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Masterful or muddled? The controversial opera and ballet hybrid that heralded the dawn of The Royal Opera

How an unlikely all-singing, all-dancing Purcell performance paved the way for the creation of The Royal Opera, 70 years ago.

By Paris Hart (Former ROH Collections Assistant)

12 December 2016 at 3.17pm | 1 Comment

Not quite a ballet, not quite an opera, not quite a play; Purcell’s The Fairy-Queen, a 17th-century masque based on Shakespeare’s A Midsummer Night’s Dream sees dancers, singers and actors unite on stage. Nowadays it might seem an unlikely choice of work for the first ever performance by the Covent Garden Opera Company (later to become The Royal Opera) – but so it was, on 12 December 1946. The production saw the fledgling opera company work together with the Sadler’s Wells Ballet (which would become The Royal Ballet) and leading actors of the day, in an intriguing blend of dance, song and drama.

The Fairy-Queen was the brainchild of Constant Lambert, music director of Sadler’s Wells Ballet and one of its founders. As Lambert wrote in the programme, Purcell’s score had been lost until its rediscovery early in the 20th century; before this production at Covent Garden there had only been one revival of the work, in Cambridge in the 1920s. Lambert saw this starting point of the two resident companies at the Royal Opera House as the perfect opportunity to bring to life a work that had been lost for centuries. He conducted his own arrangement of the score, which compressed the work into three acts; the original version was five acts long and some have suggested could have lasted as long as seven hours.

The Fairy-Queen remains one of the few times the two resident companies have graced the Royal Opera House stage together. Sadler’s Wells Ballet had been established before the war and had grown exponentially during it; by the premiere of The Fairy-Queen the Company was already well-established at Covent Garden, having reclaimed it from its wartime use as a dance hall with a lavish production of The Sleeping Beauty. The Covent Garden Opera Company, on the other hand, was newly formed, and while many of its singers were already well-known opera stars of the era, these performances of The Fairy-Queen were the Company’s first chance to introduce itself to the London audience.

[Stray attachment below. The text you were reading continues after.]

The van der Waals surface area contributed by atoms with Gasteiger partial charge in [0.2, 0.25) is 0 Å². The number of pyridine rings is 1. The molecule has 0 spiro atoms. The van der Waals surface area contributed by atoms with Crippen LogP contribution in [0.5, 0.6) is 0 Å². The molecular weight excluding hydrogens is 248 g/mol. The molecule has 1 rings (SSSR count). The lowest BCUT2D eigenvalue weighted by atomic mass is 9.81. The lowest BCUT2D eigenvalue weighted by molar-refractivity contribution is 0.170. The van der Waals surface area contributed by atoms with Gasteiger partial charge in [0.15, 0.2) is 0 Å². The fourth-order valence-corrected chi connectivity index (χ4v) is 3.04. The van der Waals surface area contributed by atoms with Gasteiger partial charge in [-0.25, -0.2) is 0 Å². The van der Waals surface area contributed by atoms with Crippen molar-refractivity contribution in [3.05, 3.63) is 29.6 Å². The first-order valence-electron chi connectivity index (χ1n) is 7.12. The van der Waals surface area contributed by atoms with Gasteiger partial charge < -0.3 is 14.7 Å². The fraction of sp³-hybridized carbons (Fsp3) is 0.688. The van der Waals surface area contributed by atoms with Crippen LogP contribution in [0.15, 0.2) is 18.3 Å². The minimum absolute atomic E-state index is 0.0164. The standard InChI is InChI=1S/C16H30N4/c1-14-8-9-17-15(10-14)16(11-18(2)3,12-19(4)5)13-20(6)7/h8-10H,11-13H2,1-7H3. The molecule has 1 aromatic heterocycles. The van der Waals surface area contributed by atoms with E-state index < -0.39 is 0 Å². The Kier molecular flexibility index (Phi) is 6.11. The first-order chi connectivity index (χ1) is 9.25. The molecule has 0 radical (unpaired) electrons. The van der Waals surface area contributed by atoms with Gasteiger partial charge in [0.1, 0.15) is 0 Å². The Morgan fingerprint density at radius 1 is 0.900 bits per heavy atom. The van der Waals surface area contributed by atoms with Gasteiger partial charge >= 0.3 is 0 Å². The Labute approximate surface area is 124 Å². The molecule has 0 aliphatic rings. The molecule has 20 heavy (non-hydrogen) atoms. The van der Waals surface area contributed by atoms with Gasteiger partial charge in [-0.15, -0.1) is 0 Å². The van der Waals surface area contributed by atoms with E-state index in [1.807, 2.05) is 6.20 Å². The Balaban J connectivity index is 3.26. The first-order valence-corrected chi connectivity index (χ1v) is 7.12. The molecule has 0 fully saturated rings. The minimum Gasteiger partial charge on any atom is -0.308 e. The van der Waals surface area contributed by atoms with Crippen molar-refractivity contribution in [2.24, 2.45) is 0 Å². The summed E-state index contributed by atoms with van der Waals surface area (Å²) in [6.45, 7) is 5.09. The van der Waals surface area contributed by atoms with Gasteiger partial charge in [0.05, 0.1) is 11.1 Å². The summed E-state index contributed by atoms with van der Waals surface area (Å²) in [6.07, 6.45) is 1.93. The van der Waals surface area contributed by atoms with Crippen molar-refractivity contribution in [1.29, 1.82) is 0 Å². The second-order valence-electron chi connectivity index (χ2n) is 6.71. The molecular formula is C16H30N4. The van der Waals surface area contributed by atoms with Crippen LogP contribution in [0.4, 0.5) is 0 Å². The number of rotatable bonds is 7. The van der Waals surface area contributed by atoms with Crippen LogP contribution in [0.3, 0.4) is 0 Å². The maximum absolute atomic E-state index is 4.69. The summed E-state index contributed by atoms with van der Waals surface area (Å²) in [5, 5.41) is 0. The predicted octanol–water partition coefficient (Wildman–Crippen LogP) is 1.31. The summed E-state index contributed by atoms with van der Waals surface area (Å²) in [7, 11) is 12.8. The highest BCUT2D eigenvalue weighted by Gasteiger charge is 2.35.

The production featured choreography by Frederick Ashton, the ballet company’s resident choreographer, and designs by the acclaimed artist and writer Michael Ayrton. Ballet dancer Robert Helpmann starred as Oberon with actress Margaret Rawlings as Titania, the tenor Edgar Evans as the God of the Birds and actor Michael Hordern as Bottom. Images from the Roger Wood and Frank Sharman Photographic Collections, held by ROH Collections, show sumptuous production values and striking costumes.

James Kennedy as Puck and Michael Hordern as Bottom in Act III of The Fairy-Queen, Sadler's Wells Ballet/Covent Garden Opera Company (1946). Photo by Frank Sharman

However, reactions from contemporary newspapers were mixed. Some commentators lauded it as a ‘feast of enchantment to the eye’ but others questioned its impact, arguing that the production appealed neither to ballet, opera nor Shakespeare enthusiasts. Nor was it an unqualified success for Covent Garden Opera Company; while the chorus was largely praised, solo singers came under criticism for their unsteady performances.

Following The Fairy-Queen, Covent Garden Opera Company continued its debut Season with more traditional works, such as Carmen and Der Rosenkavalier. Despite Lambert’s hopes The Fairy-Queen would remain in the Covent Garden repertory, it was revived only once, in summer 1951, with new choreography by John Cranko. Nevertheless, it will always be remembered for bringing the Covent Garden Opera Company to the Royal Opera House stage for the first time.

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This article has 1 comment

  1. Nicola Mallows responded on 8 March 2017 at 11:20pm Reply

    can we do a re-run of the Fairy Queen - looks completely stages and fantasmagorical - Old School like Henry V....

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